About the OnRamp Fellowship
The legal profession has a leaky pipeline. Plenty of high-performers enter the profession, but many of these lawyers – women in particular – leave within a few years. In large U.S. firms, for instance, there is typically a 50/50 gender split at the entry-level, but only 16-19% of partners are women. The same phenomenon exists in legal departments and in financial services firms, which has contributed to a deficit of women in the leadership ranks.
Why? Many leave to raise children or manage other family obligations. Others just aren’t a good fit for type of work they chose early in their careers.
Once these lawyers exit the workforce, it’s not easy to get back in. Since organizations usually hire and advance experienced professionals based on seniority and tenure, it’s difficult for a returning lawyer and her potential employer to know where she fits into the traditional structure upon re-entry. And, in most law firms, it is virtually impossible for an experienced lawyer to re-engineer her practice because of the rigid billable rate structure that is typically tied to years of experience. This structure forces skilled lawyers who are not a fit for their current practice area to change jobs or exit the profession for other opportunities.
Because of the re-entry and retooling challenges, there is an untapped pool of experienced high-performers who have a strong desire to return to and advance in the legal and financial services industries. A 2010 study by the Center for Work-Life Policy found that 73 percent of women trying to return to the workforce after a voluntary timeout for childcare or other reasons have difficulty finding a job.
In a market that remains tremendously competitive for top talent, the leaders of these top organizations cannot afford to overlook this unique collection of highly-talented, diverse professionals. So, how do organizations identify and recapture this incredibly valuable asset?
One solution is the OnRamp Fellowship.
The Fellowship is a re-entry platform that matches experienced lawyers returning to the workforce with top organizations for six month and one-year paid positions. This unique experiential learning program gives returning lawyers – many of whom opted out of the workforce for a period of time to raise children – an opportunity to demonstrate their value in the marketplace while also increasing their experience, skills, and contacts.
The Fellowship initially launched with four law firms in the U.S. in January 2014. Due to the success of the pilot program, the Fellowship has now expanded to include more than 30 of the world’s top law firms, legal departments (Amazon, Microsoft, BMO, Salesforce, and others) and a financial services firm (Barclays) in the U.S., Australia, and the UK.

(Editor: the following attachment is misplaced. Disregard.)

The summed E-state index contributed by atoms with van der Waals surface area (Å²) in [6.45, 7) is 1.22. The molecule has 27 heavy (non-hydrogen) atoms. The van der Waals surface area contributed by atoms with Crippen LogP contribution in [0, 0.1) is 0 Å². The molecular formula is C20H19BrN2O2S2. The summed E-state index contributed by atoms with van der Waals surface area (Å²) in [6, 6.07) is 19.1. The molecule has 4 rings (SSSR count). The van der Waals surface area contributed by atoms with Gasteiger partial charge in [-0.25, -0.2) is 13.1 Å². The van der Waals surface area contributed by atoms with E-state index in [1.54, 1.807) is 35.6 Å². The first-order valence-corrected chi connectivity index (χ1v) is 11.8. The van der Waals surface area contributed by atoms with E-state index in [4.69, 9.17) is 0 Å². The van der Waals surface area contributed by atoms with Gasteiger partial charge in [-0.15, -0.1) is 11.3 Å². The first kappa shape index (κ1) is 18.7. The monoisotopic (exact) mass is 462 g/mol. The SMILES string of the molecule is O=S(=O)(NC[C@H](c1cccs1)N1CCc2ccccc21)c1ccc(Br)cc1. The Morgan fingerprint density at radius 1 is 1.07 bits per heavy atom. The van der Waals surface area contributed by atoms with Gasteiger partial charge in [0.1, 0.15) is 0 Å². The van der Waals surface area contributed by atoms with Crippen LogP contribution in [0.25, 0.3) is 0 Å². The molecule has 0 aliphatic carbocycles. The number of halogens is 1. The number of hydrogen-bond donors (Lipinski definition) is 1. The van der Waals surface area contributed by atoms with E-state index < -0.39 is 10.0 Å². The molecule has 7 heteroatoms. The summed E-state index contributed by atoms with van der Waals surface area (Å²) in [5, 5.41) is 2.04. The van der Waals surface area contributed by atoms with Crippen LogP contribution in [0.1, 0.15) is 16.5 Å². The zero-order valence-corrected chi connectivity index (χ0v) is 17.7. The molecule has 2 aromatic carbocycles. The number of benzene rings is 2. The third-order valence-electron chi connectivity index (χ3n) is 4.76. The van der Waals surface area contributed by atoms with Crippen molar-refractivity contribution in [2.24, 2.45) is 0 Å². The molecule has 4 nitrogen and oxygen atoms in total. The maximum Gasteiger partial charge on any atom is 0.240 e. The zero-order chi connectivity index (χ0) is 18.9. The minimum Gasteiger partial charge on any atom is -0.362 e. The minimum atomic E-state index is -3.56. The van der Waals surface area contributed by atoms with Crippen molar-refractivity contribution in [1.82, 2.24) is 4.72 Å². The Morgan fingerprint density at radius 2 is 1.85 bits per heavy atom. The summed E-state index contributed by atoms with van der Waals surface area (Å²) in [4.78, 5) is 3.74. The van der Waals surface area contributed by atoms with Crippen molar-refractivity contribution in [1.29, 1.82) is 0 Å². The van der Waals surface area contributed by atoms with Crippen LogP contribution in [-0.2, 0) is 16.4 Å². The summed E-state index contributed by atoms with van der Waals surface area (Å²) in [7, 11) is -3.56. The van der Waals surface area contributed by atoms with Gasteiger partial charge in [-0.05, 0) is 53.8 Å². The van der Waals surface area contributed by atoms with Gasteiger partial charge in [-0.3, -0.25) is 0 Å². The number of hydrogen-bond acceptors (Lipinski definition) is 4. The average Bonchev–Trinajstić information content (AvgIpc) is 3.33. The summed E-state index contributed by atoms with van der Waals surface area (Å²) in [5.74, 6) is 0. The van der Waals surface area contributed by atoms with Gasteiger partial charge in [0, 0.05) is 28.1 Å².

The goal of the Fellowship is to replenish the talent pipeline in leading organizations with experienced women and other lawyers who have the potential and the desire to advance into leadership roles. Law firms, legal departments, and financial services firms that participate in the Fellowship gain access to an untapped group of experienced, diverse high performers who want to return to the profession but face unique challenges due to the gaps in their résumés.
To facilitate successful Fellowship placements, applicants are rigorously screened and matched with organizations based on cultural fit and the success traits that are essential for advancement. If selected for the Fellowship, the returning women are also provided career-development support through: (1) unlimited access to online continuing education through PLI; (2) training by specialists in negotiations, project management, business development, and leadership; and (3) one-on-one coaching by the most reputable career experts in the legal and financial services industries.
A fellow who does excellent work will conclude the Fellowship with a current professional reference that can be leveraged as she pursues her next endeavor. And, if a relevant position is available, the fellow can interview with the organization for a longer-term role in a particular group.
The Final Outcomes
The end result is a diverse high performer who returns to the workforce with upgraded skills and experience, additional contacts, an excellent reference, and a renewed ambition to service clients. In turn, the legal and financial services professions and individual organizations benefit by engaging with a previously untapped pool of high-performing talent and, hopefully, increased gender diversity in the mid-to-senior level ranks.